My critical review of Veddw can be seen at:

Gardening in straight Lines?

We moved two years ago. And of course quite a bit of the last garden came with us. Courtesy of a friend who was a National Trust head gardener at the time, who thought that helping me dig up the last garden (rendering the place into a passable imitation of a First World War battlefield in the process) would be a good ‘training exercise’ for her staff. (Thanks Deb!).
At the new place everything just came out of the back of the van and got planted in straight lines – individuals of a variety together but otherwise randome. And it was quite remarkable how at the end of the summer, when a lot of things were in flower, just how many people said to us ‘Oh what a lovely border’, as if it had actually been designed – it makes you think about whether there is any point in designing anything. Perhaps the key point was the plant selection worked together – a result of my plant choice over the years – largely an unconscious process, and NOT the actual putting together of the plants. It reminds me of the number of people who have said to me, or published in articles, that they love Piet Oudolf’s stock beds – which are a more or less random collection of plants. I am sure Piet laid them down with at least a subconsicous pattern, or intention. But the important point is that placing does not actually matter that much - sorry designers!! Plant selection is perhaps more important.
Ok – the straight lines look kinda naff first thing in the year, when you can see them. I mean, nobody actually likes plants in straight lines really do they – apart from cabbages; forestry plantations are derided because they are in straight lines, its fine to put hedges in straight lines, but definitely not herbaceous. Apart from those rather awful ranks of perennials at the 2005 BUGA in Munich. Mix them up a bit though and after a couple of months growth you don’t even notice they are in lines, at least until you are right on top of the line. There is a huge practical advantage for weed control – you can just hoe off anything that comes up between the rows – like in a field of crops.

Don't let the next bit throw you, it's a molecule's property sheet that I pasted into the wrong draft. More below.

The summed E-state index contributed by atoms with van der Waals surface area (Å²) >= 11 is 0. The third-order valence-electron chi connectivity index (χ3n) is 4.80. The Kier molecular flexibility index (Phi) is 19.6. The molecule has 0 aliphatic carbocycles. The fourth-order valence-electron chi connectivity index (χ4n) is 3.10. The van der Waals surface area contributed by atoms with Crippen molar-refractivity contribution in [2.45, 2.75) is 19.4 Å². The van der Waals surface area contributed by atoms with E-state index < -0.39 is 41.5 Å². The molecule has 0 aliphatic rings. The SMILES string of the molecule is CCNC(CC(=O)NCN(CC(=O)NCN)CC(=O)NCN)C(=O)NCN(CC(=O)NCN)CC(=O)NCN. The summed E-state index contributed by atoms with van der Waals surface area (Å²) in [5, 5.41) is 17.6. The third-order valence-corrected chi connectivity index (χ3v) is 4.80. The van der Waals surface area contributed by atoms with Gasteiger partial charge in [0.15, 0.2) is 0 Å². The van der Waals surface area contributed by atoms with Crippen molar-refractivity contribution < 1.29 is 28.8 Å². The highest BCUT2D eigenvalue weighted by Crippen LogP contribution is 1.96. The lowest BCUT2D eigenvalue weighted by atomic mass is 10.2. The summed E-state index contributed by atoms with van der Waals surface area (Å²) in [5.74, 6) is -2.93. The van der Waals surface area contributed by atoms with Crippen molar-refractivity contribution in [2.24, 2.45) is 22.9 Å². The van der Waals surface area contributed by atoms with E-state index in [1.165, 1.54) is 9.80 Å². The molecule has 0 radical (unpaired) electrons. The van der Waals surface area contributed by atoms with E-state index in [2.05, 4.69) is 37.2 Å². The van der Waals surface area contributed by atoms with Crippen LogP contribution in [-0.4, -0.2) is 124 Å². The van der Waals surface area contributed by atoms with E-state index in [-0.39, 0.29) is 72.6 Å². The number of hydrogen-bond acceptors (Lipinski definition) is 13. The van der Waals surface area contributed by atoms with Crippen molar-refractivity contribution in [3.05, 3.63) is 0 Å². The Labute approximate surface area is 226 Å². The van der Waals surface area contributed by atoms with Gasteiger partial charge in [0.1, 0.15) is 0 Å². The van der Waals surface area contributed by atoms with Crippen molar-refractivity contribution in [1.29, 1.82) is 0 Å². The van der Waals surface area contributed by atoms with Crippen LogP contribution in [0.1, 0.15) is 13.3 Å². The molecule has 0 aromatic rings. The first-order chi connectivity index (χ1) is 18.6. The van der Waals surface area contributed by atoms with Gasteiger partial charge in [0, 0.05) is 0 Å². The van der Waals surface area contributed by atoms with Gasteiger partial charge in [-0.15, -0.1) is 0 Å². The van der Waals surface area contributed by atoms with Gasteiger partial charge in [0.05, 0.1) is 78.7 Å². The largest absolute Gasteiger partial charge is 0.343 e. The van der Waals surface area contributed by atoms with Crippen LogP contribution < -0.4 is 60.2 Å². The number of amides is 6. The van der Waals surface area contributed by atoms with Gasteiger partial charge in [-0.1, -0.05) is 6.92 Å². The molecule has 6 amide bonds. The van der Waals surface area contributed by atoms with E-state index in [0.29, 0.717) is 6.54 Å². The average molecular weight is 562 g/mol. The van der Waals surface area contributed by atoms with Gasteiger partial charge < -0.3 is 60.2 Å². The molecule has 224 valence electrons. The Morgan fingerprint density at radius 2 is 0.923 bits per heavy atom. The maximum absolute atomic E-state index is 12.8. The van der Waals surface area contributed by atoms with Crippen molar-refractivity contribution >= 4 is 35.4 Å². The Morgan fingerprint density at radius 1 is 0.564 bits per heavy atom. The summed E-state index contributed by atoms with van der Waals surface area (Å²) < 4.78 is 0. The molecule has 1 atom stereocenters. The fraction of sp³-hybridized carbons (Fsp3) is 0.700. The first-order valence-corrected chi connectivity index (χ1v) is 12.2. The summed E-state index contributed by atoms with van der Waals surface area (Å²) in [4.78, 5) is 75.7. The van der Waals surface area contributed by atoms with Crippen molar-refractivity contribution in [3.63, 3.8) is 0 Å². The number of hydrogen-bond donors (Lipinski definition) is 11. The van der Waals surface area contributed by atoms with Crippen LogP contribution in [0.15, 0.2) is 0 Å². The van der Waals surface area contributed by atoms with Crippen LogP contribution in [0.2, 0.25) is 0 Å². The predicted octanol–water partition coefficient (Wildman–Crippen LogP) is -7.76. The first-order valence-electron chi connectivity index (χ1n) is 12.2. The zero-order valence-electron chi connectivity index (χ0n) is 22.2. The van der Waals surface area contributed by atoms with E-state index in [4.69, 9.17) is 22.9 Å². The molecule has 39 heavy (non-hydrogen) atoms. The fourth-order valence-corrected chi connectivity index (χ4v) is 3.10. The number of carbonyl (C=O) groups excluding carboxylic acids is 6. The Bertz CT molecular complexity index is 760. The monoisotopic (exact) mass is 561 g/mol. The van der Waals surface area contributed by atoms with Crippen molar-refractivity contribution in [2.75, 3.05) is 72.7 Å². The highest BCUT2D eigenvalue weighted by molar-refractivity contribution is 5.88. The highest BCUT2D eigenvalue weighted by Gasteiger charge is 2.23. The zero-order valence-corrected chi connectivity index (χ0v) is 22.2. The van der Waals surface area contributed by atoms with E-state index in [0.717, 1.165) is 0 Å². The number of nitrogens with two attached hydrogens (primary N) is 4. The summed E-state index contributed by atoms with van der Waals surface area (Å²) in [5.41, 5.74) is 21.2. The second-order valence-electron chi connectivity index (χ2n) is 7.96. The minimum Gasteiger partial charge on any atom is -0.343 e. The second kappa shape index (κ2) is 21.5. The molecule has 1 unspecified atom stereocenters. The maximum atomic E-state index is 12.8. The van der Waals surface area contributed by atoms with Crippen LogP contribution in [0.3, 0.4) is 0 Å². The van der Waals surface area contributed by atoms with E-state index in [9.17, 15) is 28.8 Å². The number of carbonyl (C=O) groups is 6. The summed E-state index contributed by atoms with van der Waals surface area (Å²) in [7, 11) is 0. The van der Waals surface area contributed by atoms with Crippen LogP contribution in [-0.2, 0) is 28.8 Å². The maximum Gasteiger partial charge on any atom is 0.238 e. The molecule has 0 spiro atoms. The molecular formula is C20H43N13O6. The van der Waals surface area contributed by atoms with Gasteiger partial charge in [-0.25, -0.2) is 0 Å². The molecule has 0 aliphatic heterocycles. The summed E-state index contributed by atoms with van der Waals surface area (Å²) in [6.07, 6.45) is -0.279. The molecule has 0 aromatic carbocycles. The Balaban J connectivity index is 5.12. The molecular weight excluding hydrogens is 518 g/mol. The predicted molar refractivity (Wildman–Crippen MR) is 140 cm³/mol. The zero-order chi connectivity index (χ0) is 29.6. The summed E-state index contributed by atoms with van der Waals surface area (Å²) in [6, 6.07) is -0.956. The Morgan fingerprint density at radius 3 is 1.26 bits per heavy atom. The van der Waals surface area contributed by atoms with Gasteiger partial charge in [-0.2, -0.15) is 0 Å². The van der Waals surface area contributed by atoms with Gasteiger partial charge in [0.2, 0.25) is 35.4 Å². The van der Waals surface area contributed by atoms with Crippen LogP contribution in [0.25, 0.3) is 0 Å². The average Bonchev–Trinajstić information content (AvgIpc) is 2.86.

In terms of keeping an eye on what is happening it is useful too. I am interested in how perennials spread, seed, and move within the border. It is difficult to appreciate this in a ‘normal’ border, but if everything starts off in a line, then it is possible to see when things start to move, or start producing seedlings. Could be a good research tool. So, for now, the straight lines are staying into their second season – re-arranged and partly randomised, some things taken out and put elsewhere. And from now I hope that we will start to get some self-sowing between the lines, and an increasing level of blurring. Once the plants you want, start to self-sow, then there is competition for weed seedlings and we start to move into the creation of an artificial eco-system, ultimately what I had in the last garden – which is an almost continuous vegetation canopy – very low maintenance and distinctly naturalistic in effect.
Planting in straight lines then is not a commitment to continuing to do so, but a good starting point, a pragmatic beginnning.

This Blog is meant to be........... read on.,....

This blog …. is meant to be an occasional source of interest and opinion, and possibly of irritation and annoyance; for anyone who may want to know what I am currently doing in my own garden and in my work. I have published much ‘conventionally’ and shall continue to do so… but this is a way of doing so which is entirely under my own control. Say exactly what I want. Garden publishing is very restrictive in many ways. This is an opportunity to supplement my published work with a body of work which would fit into the current options for garden journalism. Gardening of course links into so many other areas of life too, so there will be occasional digressions …. food, agriculture, environment, ecology. It will be a place to express opinions…. which I do not expect everyone to agree with. There is too much agreement in gardening, too much complacency, not enough debate.
This month’s Garden/RHS Journal (June 2007) includes a piece in which I argue that there is a role for non-residual weedkillers in the garden, especially for the promotion of wildlife. Red rag to the organic lobby, whose occupation of the moral high ground deserves to be challenged.